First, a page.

The National Council for Voluntary Organisations (NCVO) said donations had dropped by 31 per cent in real terms since 1993 to pounds 4.5bn, despite the fact that a huge majority of people believe it is important to support charities.
Research carried out for the NCVO found that nine out of ten people said it was important to give time and money to charity, but fewer than half had donated cash in the last month. Just 8 per cent had given any time. Nearly half of people in social classes A and B said they would give more if the tax system added to their donation and one-third of 35- to 44-year-olds who do not give would be encouraged to do so by a tax incentive.
Stuart Etherington, the NCVO's chief executive, pleaded with the public to turn good intentions into positive action to avert a crisis in the voluntary sector. He was backed by the Prime Minister who called for "an explosion in giving" - in time as well as money.
Speaking at the NCVO's annual conference in east London yesterday, Tony Blair pledged pounds 73m of government money to encourage and expand volunteering schemes. He further announced the creation of a m "active community unit" to work across government departments, raising the profile of the voluntary sector.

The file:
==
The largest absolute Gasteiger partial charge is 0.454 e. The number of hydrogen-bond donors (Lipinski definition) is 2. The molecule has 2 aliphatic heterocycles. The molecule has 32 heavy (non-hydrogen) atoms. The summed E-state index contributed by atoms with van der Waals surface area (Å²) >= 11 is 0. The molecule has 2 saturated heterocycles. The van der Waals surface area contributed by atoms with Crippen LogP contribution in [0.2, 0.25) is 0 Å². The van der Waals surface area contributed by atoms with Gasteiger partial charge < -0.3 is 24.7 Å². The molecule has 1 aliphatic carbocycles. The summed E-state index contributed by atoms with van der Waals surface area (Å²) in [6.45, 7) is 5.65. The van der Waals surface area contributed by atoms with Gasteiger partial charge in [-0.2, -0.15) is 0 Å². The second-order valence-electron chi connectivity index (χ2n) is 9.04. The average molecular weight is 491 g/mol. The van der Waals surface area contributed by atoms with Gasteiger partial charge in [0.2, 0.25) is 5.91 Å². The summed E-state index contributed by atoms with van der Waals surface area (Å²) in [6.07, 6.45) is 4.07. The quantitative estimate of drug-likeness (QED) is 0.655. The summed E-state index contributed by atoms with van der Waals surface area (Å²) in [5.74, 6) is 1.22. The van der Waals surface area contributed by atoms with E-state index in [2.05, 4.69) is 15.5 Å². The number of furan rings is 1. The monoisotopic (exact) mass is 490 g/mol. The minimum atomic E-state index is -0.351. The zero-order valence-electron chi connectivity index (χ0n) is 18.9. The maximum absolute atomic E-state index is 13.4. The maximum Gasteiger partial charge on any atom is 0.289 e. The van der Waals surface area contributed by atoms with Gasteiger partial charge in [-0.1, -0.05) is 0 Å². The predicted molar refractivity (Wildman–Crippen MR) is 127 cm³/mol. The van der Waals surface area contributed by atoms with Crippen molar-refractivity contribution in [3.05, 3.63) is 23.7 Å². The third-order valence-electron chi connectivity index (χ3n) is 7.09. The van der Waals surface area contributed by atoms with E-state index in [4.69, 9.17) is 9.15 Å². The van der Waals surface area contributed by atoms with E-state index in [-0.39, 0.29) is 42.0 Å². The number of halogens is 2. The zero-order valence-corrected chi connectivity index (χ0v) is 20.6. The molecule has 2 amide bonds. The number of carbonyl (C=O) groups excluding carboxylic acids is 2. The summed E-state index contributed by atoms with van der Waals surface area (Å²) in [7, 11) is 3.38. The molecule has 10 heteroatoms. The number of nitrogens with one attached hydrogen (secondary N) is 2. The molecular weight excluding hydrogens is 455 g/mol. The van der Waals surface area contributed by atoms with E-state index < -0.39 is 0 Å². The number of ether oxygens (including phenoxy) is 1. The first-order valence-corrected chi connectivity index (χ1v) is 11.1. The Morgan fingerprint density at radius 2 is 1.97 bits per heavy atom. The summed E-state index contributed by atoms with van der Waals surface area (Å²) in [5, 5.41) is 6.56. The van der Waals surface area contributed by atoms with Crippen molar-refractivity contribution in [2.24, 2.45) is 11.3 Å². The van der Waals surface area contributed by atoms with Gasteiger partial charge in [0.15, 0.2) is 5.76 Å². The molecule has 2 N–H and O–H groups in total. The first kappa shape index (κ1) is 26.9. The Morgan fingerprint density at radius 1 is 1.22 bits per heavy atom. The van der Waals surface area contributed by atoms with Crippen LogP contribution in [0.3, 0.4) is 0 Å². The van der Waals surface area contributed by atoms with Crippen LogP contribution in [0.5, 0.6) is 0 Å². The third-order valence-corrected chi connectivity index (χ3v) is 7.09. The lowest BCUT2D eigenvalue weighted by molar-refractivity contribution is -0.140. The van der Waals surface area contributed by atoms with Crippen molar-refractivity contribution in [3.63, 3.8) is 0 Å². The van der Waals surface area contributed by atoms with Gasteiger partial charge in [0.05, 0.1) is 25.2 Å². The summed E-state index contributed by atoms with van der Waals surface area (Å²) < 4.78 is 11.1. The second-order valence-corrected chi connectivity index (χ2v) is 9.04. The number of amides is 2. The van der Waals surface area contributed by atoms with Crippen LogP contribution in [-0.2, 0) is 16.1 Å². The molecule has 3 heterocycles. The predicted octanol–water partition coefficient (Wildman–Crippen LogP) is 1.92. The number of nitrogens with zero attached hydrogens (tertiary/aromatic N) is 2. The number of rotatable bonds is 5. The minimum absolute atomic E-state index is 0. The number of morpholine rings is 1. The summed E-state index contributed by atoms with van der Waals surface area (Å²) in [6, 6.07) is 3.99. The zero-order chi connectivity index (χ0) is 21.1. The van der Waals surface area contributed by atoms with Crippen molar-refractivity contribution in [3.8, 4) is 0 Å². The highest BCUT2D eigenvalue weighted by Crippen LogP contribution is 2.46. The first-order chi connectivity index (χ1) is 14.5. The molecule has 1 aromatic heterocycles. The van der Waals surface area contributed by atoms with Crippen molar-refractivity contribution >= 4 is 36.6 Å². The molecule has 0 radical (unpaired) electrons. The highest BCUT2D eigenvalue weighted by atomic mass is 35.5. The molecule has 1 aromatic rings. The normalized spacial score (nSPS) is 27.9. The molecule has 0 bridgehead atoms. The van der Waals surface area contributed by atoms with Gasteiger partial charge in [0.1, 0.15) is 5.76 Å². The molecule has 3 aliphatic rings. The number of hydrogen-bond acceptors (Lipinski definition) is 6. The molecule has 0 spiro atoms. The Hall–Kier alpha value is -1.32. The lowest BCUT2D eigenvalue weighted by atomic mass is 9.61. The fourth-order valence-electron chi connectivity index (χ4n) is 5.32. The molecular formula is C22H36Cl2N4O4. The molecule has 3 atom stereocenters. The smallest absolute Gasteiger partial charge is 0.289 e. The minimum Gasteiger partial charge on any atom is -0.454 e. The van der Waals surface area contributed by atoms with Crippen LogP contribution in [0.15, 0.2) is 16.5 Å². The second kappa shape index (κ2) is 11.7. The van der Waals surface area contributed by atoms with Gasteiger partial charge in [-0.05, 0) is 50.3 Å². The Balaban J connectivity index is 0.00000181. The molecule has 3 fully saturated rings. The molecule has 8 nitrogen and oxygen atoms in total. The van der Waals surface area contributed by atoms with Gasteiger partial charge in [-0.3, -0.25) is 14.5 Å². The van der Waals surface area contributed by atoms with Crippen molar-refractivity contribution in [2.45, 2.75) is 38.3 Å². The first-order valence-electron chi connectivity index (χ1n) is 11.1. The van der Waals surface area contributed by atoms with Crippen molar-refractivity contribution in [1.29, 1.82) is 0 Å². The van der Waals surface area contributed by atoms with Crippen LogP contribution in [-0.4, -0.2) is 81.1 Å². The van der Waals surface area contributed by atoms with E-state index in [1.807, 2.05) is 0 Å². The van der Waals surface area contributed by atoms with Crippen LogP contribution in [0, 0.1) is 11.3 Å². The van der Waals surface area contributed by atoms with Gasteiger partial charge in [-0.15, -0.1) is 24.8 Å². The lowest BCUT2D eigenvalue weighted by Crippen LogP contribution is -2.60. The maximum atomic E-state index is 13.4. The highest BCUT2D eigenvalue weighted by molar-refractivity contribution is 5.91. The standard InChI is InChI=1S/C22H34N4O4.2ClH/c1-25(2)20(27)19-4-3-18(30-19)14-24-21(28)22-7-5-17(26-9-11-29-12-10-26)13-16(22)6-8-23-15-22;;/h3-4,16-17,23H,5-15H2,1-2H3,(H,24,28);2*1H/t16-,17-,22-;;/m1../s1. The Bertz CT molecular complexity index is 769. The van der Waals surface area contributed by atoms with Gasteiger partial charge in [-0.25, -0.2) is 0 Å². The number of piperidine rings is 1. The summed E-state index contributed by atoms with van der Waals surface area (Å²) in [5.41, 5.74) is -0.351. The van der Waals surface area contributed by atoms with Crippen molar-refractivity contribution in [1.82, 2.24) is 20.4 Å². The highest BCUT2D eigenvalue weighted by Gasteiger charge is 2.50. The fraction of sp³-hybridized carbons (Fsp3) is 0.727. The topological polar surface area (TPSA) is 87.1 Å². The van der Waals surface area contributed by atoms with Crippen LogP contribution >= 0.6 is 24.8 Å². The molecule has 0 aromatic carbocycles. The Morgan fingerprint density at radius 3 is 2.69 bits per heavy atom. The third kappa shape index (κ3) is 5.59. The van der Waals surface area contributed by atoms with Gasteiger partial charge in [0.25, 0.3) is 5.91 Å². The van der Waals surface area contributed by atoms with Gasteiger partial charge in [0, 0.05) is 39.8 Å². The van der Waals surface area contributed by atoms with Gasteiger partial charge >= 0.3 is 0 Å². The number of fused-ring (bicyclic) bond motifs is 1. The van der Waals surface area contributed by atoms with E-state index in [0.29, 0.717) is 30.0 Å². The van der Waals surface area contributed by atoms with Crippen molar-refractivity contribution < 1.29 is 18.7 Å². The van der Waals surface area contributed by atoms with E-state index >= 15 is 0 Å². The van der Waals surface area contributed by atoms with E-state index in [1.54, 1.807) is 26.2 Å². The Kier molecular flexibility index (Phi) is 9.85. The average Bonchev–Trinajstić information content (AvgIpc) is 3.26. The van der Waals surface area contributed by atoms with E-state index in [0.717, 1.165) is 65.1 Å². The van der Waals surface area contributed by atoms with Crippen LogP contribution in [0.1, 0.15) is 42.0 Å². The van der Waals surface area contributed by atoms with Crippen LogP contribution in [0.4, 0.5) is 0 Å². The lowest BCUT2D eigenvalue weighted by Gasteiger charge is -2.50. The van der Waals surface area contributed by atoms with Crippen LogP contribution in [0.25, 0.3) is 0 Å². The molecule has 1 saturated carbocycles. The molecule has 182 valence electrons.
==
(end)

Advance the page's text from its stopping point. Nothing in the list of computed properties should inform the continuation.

Mr Etherington said the British public had long supported the voluntary sector, but that support had reached a crossroads. "While the vast majority of the population believes it is extremely important to support charities and the work they do, this is not always translated into donations either of time or money," he said.
He said the Government's help was needed and that the volunteering initiatives should foster more involvement by the public but they should be supported by tax breaks. A review of charity tax has been promised for nearly two years.
The Government yesterday awarded pounds 48m to the Millennium Volunteers scheme, which was piloted by the Community Service Volunteers to encourage the involvement of a new generation. A further pounds 25m will encourage volunteer schemes involving older people and the black community.
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